Dubya Temporarily Backs Off Torture Rendition Proposal

Some follow-up on a story I’d briefly mentioned a few Picket Lines back: “President Bush… distanced himself from his administration’s quiet effort to push through a law that would make it easier to send captured terror suspects to countries where torture is used. The proposed law, recently tacked onto a much larger bill despite the fallout from last spring’s interrogation scandal, is seen as an attempt to counter a recent Supreme Court decision that would free some terror detainees being held without trial.”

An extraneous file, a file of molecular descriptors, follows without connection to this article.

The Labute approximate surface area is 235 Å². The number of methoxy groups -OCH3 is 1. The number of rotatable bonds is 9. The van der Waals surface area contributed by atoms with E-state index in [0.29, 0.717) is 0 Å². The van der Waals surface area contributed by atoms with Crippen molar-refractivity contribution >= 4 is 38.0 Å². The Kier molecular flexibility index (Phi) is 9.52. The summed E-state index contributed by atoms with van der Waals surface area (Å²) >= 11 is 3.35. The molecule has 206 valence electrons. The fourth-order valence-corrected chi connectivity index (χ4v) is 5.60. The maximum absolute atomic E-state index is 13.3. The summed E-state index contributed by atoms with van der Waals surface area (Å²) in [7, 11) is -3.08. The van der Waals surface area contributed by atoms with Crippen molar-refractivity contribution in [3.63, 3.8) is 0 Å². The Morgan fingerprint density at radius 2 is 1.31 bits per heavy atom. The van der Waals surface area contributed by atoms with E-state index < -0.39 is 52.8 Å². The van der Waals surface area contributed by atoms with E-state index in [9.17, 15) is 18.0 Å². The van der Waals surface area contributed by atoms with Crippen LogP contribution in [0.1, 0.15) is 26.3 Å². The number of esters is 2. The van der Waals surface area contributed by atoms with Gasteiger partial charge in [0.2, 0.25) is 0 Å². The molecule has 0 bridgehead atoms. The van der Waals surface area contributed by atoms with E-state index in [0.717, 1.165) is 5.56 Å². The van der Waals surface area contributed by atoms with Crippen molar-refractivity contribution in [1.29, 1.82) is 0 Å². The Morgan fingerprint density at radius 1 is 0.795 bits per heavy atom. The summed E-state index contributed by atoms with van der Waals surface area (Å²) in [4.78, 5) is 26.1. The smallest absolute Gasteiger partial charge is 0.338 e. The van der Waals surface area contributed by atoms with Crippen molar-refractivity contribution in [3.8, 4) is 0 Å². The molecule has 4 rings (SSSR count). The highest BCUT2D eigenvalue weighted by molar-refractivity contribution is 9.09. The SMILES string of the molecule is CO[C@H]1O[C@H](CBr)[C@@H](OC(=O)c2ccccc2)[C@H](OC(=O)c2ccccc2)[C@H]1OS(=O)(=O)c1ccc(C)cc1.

House Speaker Dennis Hastert, who was responsible for the bill, said that the controversial provision was the White House Department of Homeland Security’s idea. He speculates as to the Dubya Squad’s change of heart: “For whatever reason, the White House has decided they don’t want to take this on because they’re afraid of the political implications.”

I’d almost given up hope that being pro-torture might be a political liability in the United States. I’m heartened to discover that the Dubya Squad, at least, fears that this is the case.


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